“The more people talk about what is going on for them the less isolated people will feel when dealing with their wellbeing”

Speaking with Kirstyn Lindsay the Northern Territory Minister for Mental Health and Suicide Prevention Selen Uibo is very clear about her passion for community connection and healing. With a cache of portfolios in her role as a Labor Member with the Northern Territory government, it was very clear that her heart is in the right place regarding community health and wellbeing. Selen Uibo says there is No Shame to talk about our worries and that this new healing Centre will provide support for people recovering from suicide attempts and/ or living with suicidal ideation. The Healing and Recovery Service will provide clinical and cultural practices around prevention and is a way forward to openly address this ongoing crisis in the community.

A celebration in community-Northern Territory Minister Selena Uibo Member for Arnhem and Minister Chancey Paech Member for Gwoja.

Minister Uibo says cultural inclusion and safety are what will make this service different to what is available in Darwin at the moment. The Centre will link families with wrap-around treatment services and provide support in First Language to prevent people from feeling isolated by the English language barrier.

Intergenerational and modern-day trauma
When I was preparing my questions for this interview I thought about the trauma and daily challenges that our all First Nations families and communities endure, alongside the ongoing impacts of racism, violence and segregation at the hands of colonial and settler culture, newer challenges like displacement due to the impacts of climate change and the remnants of the COVID-19 pandemic were topics I wanted to also raise in this interview.

Minister Uibo says people are still recovering from families missing out on funerals due to lockdowns and border closures, which is a big loss in culture for many families. She also shares that her community in river country in Arnhem Land has safety challenges travelling on Country when the big rains come in, family worry all the time about their loved one’s safety and food and freshwater affordability and security also add to the layers that First Nations people live within remote and regional communities.

‘everyone in community is important and has a role in continuing culture and family connections.”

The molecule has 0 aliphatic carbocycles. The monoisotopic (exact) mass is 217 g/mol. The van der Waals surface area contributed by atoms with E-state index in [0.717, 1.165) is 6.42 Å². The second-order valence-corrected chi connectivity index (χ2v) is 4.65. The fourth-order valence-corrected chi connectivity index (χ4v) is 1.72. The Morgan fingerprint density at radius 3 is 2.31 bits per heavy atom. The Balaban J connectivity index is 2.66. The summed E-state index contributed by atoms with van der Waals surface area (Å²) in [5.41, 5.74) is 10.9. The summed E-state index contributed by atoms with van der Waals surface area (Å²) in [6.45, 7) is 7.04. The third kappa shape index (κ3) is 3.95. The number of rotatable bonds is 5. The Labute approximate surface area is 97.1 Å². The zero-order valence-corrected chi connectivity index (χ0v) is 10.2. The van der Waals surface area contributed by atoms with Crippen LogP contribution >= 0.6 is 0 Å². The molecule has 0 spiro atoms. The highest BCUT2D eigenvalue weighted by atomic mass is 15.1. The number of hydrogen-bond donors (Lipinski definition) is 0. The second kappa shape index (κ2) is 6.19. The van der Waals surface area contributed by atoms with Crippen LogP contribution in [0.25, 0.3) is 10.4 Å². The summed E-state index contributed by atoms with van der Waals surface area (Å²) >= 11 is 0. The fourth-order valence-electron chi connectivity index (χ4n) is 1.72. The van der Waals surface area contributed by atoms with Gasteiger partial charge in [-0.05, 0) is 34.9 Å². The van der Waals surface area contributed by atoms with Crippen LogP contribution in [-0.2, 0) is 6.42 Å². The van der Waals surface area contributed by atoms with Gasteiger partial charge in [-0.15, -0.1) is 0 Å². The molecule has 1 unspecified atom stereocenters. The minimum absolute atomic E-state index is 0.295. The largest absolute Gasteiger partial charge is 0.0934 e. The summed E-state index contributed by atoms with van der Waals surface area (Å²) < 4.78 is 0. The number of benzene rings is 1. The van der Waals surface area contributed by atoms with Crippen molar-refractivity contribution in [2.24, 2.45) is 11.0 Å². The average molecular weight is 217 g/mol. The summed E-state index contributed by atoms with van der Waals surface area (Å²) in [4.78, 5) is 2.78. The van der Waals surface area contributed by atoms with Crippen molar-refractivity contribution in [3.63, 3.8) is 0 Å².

No Shame, ask for help.

My final question to the Minister for Northern Territory Mental Health and Suicide Prevention Selena Uibo was if there was anything else she would like to say to the community. Her message ran deep for me when she repeated the words ‘No Shame’ when speaking up about our worries and asking for help! She asks people to reach out to family and services. “The more people talk about what is going on for them the less isolated people will feel when dealing with their wellbeing,’ she says ‘everyone in the community is important and has a role in continuing culture and family connections.”

Native plants healing country, healing community in the Central Desert.

Unless you’ve been to the Central Desert it’s hard to believe how lush and diverse the country is. The regions of biodiversity and soil types range from sandy to stony soils with grasslands, herbs, shrubs and river gums. In Mparntwe (Alice Springs), a small community initiative that started during the COVID-19 pandemic is now a business for the propagation and sale of native plants for the region. Centralian Seedlings has already made significant changes in bringing back animal species and habitats through an industrial site in town and the settler-modified suburbs on Arrernte Country.

Jorgen Doyle has propagated seedlings for purchase and provides an online resource for community members to learn about the plants for arid and semi-arid environments on country. Not only has Jorgen and his landlords rehabilitated the industrial site where Jorgen lives, but he has also created beautiful community spaces accessed by passersby bringing native birds and other animal life back into the area. His appreciation for the simplicity of having birds and desert lizards and small goannas move back in to live around the plants gives him something to talk about to his family on the phone and contributes to healing Country and community. This contribution also branches out to First Nations and other community members who feel good seeing some of the bush foods they recognise and being able to enjoy some of the gardens he’s created around town.

Snake Vine-Tinospora Smilacina

“I think it’s good for people to feel like where they live is not separate and abstract from the surrounding natural environment.”

Jorgen Doyle Centralian Seedlings

Jorgen writes on his website how future climate changes will impact the life of exotics due to how much water will be available and native plants will not only be easier to keep alive, but they can contribute to the decline of invasive species like the Olive Pine and Buffel Grass that are creating fire risks and loss of habitat.